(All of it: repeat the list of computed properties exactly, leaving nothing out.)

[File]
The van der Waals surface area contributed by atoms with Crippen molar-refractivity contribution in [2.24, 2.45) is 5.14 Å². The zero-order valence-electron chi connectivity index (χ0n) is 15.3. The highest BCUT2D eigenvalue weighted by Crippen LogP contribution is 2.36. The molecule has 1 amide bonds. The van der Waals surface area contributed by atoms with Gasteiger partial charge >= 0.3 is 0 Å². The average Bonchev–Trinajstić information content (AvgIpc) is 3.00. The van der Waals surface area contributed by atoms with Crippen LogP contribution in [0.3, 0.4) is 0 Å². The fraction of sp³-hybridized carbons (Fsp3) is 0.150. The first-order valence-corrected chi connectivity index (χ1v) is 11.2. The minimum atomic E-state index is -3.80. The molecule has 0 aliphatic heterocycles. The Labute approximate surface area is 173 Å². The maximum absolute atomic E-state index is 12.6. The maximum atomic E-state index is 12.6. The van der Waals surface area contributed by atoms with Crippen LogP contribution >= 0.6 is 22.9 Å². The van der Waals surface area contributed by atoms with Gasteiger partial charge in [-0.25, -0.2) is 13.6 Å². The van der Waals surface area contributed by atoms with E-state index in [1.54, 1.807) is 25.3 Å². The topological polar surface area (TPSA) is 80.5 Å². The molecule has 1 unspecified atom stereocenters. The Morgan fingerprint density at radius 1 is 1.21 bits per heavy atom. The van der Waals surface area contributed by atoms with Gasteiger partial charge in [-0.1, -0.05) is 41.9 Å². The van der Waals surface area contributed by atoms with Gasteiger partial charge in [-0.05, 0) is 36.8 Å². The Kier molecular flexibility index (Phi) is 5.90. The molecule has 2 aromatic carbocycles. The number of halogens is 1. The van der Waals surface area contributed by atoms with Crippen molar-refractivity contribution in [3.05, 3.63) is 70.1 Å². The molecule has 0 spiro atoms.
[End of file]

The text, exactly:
The van der Waals surface area contributed by atoms with Crippen molar-refractivity contribution in [2.24, 2.45) is 5.14 Å². The zero-order valence-electron chi connectivity index (χ0n) is 15.3. The highest BCUT2D eigenvalue weighted by Crippen LogP contribution is 2.36. The molecule has 1 amide bonds. The van der Waals surface area contributed by atoms with Gasteiger partial charge >= 0.3 is 0 Å². The average Bonchev–Trinajstić information content (AvgIpc) is 3.00. The van der Waals surface area contributed by atoms with Crippen LogP contribution in [0.3, 0.4) is 0 Å². The fraction of sp³-hybridized carbons (Fsp3) is 0.150. The first-order valence-corrected chi connectivity index (χ1v) is 11.2. The minimum atomic E-state index is -3.80. The molecule has 0 aliphatic heterocycles. The Labute approximate surface area is 173 Å². The maximum absolute atomic E-state index is 12.6. The maximum atomic E-state index is 12.6. The van der Waals surface area contributed by atoms with Crippen LogP contribution >= 0.6 is 22.9 Å². The van der Waals surface area contributed by atoms with Gasteiger partial charge in [-0.25, -0.2) is 13.6 Å². The van der Waals surface area contributed by atoms with E-state index in [1.54, 1.807) is 25.3 Å². The topological polar surface area (TPSA) is 80.5 Å². The molecule has 1 unspecified atom stereocenters. The Morgan fingerprint density at radius 1 is 1.21 bits per heavy atom. The van der Waals surface area contributed by atoms with Gasteiger partial charge in [-0.1, -0.05) is 41.9 Å². The van der Waals surface area contributed by atoms with Gasteiger partial charge in [-0.05, 0) is 36.8 Å². The Kier molecular flexibility index (Phi) is 5.90. The molecule has 2 aromatic carbocycles. The number of halogens is 1. The van der Waals surface area contributed by atoms with Crippen molar-refractivity contribution in [3.05, 3.63) is 70.1 Å². The molecule has 0 spiro atoms.